Anyone who knows May Chow personally or is an admirer of her work (and by that, we mean a frequent diner at her restaurants, Little Bao and Happy Paradise), knows that she’s not one to blindly follow the crowd. The 33-year-old entrepreneur and industry leader has built her career on trailblazing her own path outside the typical fine-dining, fancy French toque-toting path treaded by most ambitious young chefs, instead staking her reputation on a humble, quirky, bao-slinging diner that’s since catapulted Chow to fame and helped her snag the title of Asia’s Best Female Chef 2017.
But there’s one trend that she has no reservations about jumping on the bandwagon for: the soaring interest in plant-based, alternative meat products, made possible by companies such as the Silicon Valley-backed Impossible Foods, which has invested approximately US$80 million to develop an all-natural, plant-based meat product that tastes, feels and cooks like the real thing.
Launched in 2011, Impossible Foods has seen a wave of support from the chef community not just for their honourable mission, but also for creating a truly delicious product: a lab-derived, “plant-based meat” made from all-natural ingredients that has limitless food applications: baos, tacos, burgers — you name it. The latter has perhaps been the biggest cause of hype, first elevated to restaurant status by the prolific chef-restaurateur David Chang, who debuted the Impossible Burger on his Momofuku menu in mid-2017 (Chow first heard about the product from Chang’s endeavours). Since then, it’s swept across the nation, with more than 1,400 restaurants now serving one or more dishes using the Impossible Foods’ signature product.
With its eyes on a quick international expansion, the company has just launched in their first overseas market right here in Hong Kong, with two of the biggest names in the Hong Kong food scene — May Chow and Uwe Opocensky, of Uwe and Beef & Liberty — as the designated launch chefs. With their dishes now available at Little Bao, Happy Paradise and Beef & Liberty, and more restaurants to be unveiled soon, we nabbed the opportunity to sit down with Impossible Foods Chief Strategy Officer Nick Halla and May Chow at the recent launch event to chat about what makes the plant-based meat so revolutionary in a market increasingly driven by conscientious consumers.
Nick Halla: We started Impossible Foods seven years ago; it was founded by Dr. Patrick Brown at Stanford University. He had taken a sabbatical after being a medical school researcher for 25 years, when he realised by far the biggest challenge that we have is how we feed the world. He realised our reliance on animals and food production tech was the biggest threat to the global environment. As a biochemist, he thought we could make foods from plants that can ultimately compete with animals, and so he started the company and built a platform for how to create delicious food — meat, fish and dairy products, all from plants.
About two years in, he decided that minced meat would be the first target product, which we started selling in the US in 2016, and now with May and Uwe here in Hong Kong. The Impossible meat can be used in tartare, meatballs, tacos, dumplings, Xinjiang hotpot, you name it.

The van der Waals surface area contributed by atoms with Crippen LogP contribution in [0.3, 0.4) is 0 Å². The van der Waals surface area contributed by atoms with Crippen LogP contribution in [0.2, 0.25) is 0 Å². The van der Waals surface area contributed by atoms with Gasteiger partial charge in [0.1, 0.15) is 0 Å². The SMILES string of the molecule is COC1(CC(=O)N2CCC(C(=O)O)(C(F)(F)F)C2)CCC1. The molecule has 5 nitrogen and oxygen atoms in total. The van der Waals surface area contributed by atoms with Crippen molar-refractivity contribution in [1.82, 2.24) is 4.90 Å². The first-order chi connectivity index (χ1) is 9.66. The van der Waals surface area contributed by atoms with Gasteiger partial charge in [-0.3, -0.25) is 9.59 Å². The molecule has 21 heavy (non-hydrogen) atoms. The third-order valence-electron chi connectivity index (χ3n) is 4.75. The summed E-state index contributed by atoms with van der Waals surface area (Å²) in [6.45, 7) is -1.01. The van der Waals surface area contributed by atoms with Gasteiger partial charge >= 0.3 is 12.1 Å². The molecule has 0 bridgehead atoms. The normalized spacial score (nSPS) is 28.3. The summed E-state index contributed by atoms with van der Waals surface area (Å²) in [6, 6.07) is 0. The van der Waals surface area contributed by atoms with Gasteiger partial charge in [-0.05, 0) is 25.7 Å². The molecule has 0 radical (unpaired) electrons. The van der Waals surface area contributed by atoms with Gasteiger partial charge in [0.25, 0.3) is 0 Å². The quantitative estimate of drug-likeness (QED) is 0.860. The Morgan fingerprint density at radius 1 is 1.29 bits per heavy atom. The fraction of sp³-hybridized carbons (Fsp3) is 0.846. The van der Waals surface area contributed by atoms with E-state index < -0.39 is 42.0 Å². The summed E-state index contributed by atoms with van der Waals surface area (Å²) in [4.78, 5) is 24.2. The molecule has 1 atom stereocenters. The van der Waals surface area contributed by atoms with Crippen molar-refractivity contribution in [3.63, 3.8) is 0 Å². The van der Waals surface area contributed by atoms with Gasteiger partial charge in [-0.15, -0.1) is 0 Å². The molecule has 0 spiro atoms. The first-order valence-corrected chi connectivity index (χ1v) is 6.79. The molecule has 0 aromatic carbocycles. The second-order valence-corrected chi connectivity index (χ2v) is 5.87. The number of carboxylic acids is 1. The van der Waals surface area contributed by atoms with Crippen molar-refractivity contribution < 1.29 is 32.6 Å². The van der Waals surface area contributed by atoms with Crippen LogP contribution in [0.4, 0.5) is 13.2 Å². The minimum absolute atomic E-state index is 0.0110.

NH: The ‘meat’ is made up of four main ingredients: It’s whey protein, which gives it the chew as you bite into it; potato protein, which helps it form and change texture as you cook; a protein called heme that drives all the flavour chemistry of what makes meat what it is; and coconut, which gives you the richness and the juiciness.
NH: We’re in about 1,400 restaurants in the US now, including launching at the fast-food burger chain White Castle recently. We really look for the trendsetters of industries, and so David Chang was our first chef when we launched in New York City. Hong Kong is our first global city. It’s the great culinary city of Asia, and really of the world — a trendsetter in the industry. Being able to work with May and Uwe is a great opportunity for us to deliver a new type of meat made from plants to the consumers of Hong Kong.
May Chow: The company came to meet me really early on, before the launch, to introduce the Impossible product. It comes in a minced meat form, so we just creatively apply it to different types of recipes. We created the Impossible Bao, which is very much a patty-like experience, a burger experience; whereas for the Xinjiang hot pocket, it’s more of doing a mince with different types of Xinjiang spices, like cumin, Sichuan peppercorn, in a very Northwest Chinese style, and it’s a little bit different in terms of application. We’re constantly playing around with it, and there’s lots of possibilities for what it can be used for.
MC: It is very popular in the US. So as a chef, I’m always aware of what’s trending in the global food arena. When David Chang launched the Impossible Burger in NYC it was a huge deal, and I read up about it. I literally watched people eat it and comment on it. And so even before they approached me I was intrigued and excited. And I think that not just chefs, but everyone my generation and age are all probably very aware of how much we love our environment. And we understand that it’s unsustainable, whether it’s with plastics or meats or any other issues. To be able to use a delicious product that can potentially replace a portion of or all meat is, I think, something to be excited about. And it’s also very fun to cook with! So it’s a win-win situation.